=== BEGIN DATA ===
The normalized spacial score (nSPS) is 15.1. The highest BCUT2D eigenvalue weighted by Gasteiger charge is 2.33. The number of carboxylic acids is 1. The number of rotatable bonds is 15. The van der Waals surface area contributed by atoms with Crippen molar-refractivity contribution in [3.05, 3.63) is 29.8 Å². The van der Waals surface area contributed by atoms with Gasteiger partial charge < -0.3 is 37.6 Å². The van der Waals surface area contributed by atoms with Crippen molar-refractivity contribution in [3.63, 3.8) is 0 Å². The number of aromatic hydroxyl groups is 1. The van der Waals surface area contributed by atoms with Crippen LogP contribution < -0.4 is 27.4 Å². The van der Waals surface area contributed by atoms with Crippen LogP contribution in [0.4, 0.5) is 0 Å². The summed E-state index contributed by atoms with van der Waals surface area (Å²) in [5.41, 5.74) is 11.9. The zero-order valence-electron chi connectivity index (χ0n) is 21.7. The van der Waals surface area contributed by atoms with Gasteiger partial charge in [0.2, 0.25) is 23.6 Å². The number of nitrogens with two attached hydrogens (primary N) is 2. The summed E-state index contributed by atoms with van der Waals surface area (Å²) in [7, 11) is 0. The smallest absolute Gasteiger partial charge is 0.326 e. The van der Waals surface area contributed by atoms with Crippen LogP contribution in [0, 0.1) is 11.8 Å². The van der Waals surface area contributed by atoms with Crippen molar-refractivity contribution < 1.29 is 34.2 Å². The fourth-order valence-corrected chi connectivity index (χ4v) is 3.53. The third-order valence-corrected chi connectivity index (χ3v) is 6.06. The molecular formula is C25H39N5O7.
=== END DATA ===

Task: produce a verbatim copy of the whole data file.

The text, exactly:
The normalized spacial score (nSPS) is 15.1. The highest BCUT2D eigenvalue weighted by Gasteiger charge is 2.33. The number of carboxylic acids is 1. The number of rotatable bonds is 15. The van der Waals surface area contributed by atoms with Crippen molar-refractivity contribution in [3.05, 3.63) is 29.8 Å². The van der Waals surface area contributed by atoms with Gasteiger partial charge < -0.3 is 37.6 Å². The van der Waals surface area contributed by atoms with Crippen molar-refractivity contribution in [3.63, 3.8) is 0 Å². The number of aromatic hydroxyl groups is 1. The van der Waals surface area contributed by atoms with Crippen LogP contribution < -0.4 is 27.4 Å². The van der Waals surface area contributed by atoms with Crippen LogP contribution in [0.4, 0.5) is 0 Å². The summed E-state index contributed by atoms with van der Waals surface area (Å²) in [5.41, 5.74) is 11.9. The zero-order valence-electron chi connectivity index (χ0n) is 21.7. The van der Waals surface area contributed by atoms with Gasteiger partial charge in [0.2, 0.25) is 23.6 Å². The number of nitrogens with two attached hydrogens (primary N) is 2. The summed E-state index contributed by atoms with van der Waals surface area (Å²) in [7, 11) is 0. The smallest absolute Gasteiger partial charge is 0.326 e. The van der Waals surface area contributed by atoms with Crippen LogP contribution in [0, 0.1) is 11.8 Å². The van der Waals surface area contributed by atoms with Crippen molar-refractivity contribution < 1.29 is 34.2 Å². The fourth-order valence-corrected chi connectivity index (χ4v) is 3.53. The third-order valence-corrected chi connectivity index (χ3v) is 6.06. The molecular formula is C25H39N5O7.